But it is through golf that their bond has grown even stronger. Cohen started caddying for Thorbjornsen last summer and good things have happened. Thorbjornsen won the Western Amateur in July 2021. He advanced to the round of 32 in the US Amateur.

This summer, Cohen, a rising junior at the University of Wisconsin, had a choice to make: He could intern at an investment bank or continue walking courses with Thorbjornsen. With his mother’s blessing, he chose the latter.

“I told him he had plenty of time to sit behind a desk,” Goldberg said. “Go for it.”

That was fine with Thorbjornsen.

“He knows me better than anyone,” Thorbjornsen said. “As a person and a golfer. He knows when to leave me alone and he knows when to say something.”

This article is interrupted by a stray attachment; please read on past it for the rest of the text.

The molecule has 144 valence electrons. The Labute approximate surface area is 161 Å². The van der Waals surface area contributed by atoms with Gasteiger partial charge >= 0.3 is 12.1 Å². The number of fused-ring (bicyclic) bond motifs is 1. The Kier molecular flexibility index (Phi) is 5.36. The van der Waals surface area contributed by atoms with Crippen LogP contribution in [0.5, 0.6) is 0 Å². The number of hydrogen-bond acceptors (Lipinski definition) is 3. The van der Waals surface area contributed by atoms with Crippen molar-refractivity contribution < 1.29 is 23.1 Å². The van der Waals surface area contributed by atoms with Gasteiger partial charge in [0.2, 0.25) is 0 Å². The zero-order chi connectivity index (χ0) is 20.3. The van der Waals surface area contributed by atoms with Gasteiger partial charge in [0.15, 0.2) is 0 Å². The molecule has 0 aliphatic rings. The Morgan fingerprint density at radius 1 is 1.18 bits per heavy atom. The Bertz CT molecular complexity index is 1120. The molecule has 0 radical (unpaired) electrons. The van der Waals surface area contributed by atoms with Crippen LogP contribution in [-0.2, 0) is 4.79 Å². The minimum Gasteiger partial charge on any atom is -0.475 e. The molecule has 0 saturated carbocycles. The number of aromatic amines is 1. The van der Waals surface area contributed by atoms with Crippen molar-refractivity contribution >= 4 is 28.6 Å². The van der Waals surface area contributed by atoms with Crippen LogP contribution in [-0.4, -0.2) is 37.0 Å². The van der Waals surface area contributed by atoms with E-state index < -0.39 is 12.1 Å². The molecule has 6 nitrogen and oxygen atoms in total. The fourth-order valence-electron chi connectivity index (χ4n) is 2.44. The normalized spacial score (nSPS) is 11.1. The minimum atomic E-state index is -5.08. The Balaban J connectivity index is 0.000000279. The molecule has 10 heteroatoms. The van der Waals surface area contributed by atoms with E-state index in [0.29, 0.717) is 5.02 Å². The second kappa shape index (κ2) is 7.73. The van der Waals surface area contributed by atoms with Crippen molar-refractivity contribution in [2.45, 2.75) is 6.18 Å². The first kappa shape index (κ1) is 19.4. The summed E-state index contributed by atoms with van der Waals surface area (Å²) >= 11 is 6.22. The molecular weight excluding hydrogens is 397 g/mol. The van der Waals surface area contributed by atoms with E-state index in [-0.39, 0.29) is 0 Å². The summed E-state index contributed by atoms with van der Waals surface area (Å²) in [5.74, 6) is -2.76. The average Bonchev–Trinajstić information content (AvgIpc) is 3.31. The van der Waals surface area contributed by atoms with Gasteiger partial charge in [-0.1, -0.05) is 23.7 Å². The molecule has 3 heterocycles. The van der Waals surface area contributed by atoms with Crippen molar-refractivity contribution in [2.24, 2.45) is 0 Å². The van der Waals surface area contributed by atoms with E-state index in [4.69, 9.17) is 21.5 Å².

On Thursday morning, the two will be on the first tee, where Thorbjornsen is scheduled to hit one of the first shots of the US Open 2022 due to his local ties. Another Massachusetts native, Fran Quinn, the oldest player in the tournament at 57, will start at the same time on the 10th hole.

Thorbjornsen has played at a US Open, in 2019 at Pebble Beach in California, where he made the cut. Cohen was not in his bag that week.

“I needed a professional,” Cohen said. “We were both 17 years old. You imagine?”

That tournament was Thorbjornsen’s coming out party in terms of national attention. He started playing golf at age 2, entered national tournaments at 6 and won them at 10. A spectacular junior career preceded a scholarship to Stanford.

“Michael always had excellent hand-eye coordination,” said his father, Thorbjorn, who also goes by the name Ted. During those years, the senior Thorbjornsen took his son to a state-of-the-art golf training center in Rockland, Massachusetts, about 30 miles from Wellesley, every day. They often returned home just before midnight.

“He would have to do his homework in the car,” said Ted Thorbjornsen. “All the teachers were angry. But all this time, I’m thinking this kid is smart and you’ll never get that time back.”